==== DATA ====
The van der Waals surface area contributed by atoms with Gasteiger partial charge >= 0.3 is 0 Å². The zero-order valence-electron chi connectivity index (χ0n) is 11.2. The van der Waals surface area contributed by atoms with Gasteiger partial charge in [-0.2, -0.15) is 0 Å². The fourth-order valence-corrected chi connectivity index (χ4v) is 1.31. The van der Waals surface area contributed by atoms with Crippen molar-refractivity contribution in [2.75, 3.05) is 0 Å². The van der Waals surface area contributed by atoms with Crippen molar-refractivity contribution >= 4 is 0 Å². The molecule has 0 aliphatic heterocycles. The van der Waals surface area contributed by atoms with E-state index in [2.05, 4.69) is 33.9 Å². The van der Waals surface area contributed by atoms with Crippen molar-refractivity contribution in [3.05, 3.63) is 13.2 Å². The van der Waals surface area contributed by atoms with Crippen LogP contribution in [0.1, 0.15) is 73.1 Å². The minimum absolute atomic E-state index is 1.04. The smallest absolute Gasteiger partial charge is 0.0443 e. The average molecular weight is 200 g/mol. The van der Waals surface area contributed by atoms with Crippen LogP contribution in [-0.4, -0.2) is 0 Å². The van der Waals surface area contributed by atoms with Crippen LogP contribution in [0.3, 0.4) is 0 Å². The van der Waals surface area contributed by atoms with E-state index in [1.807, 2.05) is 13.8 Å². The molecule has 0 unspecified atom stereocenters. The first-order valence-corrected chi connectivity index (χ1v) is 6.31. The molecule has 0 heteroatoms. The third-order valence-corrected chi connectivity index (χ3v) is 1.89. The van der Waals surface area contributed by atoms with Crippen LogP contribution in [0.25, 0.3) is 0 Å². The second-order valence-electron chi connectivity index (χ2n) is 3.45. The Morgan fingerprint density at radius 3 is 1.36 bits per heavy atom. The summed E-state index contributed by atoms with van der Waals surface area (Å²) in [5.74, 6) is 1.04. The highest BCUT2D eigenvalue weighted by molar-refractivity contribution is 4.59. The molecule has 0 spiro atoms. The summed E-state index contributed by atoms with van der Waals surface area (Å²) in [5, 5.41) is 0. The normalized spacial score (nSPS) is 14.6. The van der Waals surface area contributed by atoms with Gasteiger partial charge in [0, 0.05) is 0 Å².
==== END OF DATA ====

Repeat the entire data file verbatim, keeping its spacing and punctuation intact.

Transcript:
The van der Waals surface area contributed by atoms with Gasteiger partial charge >= 0.3 is 0 Å². The zero-order valence-electron chi connectivity index (χ0n) is 11.2. The van der Waals surface area contributed by atoms with Gasteiger partial charge in [-0.2, -0.15) is 0 Å². The fourth-order valence-corrected chi connectivity index (χ4v) is 1.31. The van der Waals surface area contributed by atoms with Crippen molar-refractivity contribution in [2.75, 3.05) is 0 Å². The van der Waals surface area contributed by atoms with Crippen molar-refractivity contribution >= 4 is 0 Å². The molecule has 0 aliphatic heterocycles. The van der Waals surface area contributed by atoms with E-state index in [2.05, 4.69) is 33.9 Å². The van der Waals surface area contributed by atoms with Crippen molar-refractivity contribution in [3.05, 3.63) is 13.2 Å². The van der Waals surface area contributed by atoms with Crippen LogP contribution in [0.1, 0.15) is 73.1 Å². The minimum absolute atomic E-state index is 1.04. The smallest absolute Gasteiger partial charge is 0.0443 e. The average molecular weight is 200 g/mol. The van der Waals surface area contributed by atoms with Crippen LogP contribution in [-0.4, -0.2) is 0 Å². The van der Waals surface area contributed by atoms with Crippen LogP contribution in [0.3, 0.4) is 0 Å². The van der Waals surface area contributed by atoms with E-state index in [1.807, 2.05) is 13.8 Å². The molecule has 0 unspecified atom stereocenters. The first-order valence-corrected chi connectivity index (χ1v) is 6.31. The molecule has 0 heteroatoms. The third-order valence-corrected chi connectivity index (χ3v) is 1.89. The van der Waals surface area contributed by atoms with Crippen LogP contribution in [0.25, 0.3) is 0 Å². The second-order valence-electron chi connectivity index (χ2n) is 3.45. The Morgan fingerprint density at radius 3 is 1.36 bits per heavy atom. The summed E-state index contributed by atoms with van der Waals surface area (Å²) in [5.74, 6) is 1.04. The highest BCUT2D eigenvalue weighted by molar-refractivity contribution is 4.59. The molecule has 0 spiro atoms. The summed E-state index contributed by atoms with van der Waals surface area (Å²) in [5, 5.41) is 0. The normalized spacial score (nSPS) is 14.6. The van der Waals surface area contributed by atoms with Gasteiger partial charge in [0, 0.05) is 0 Å².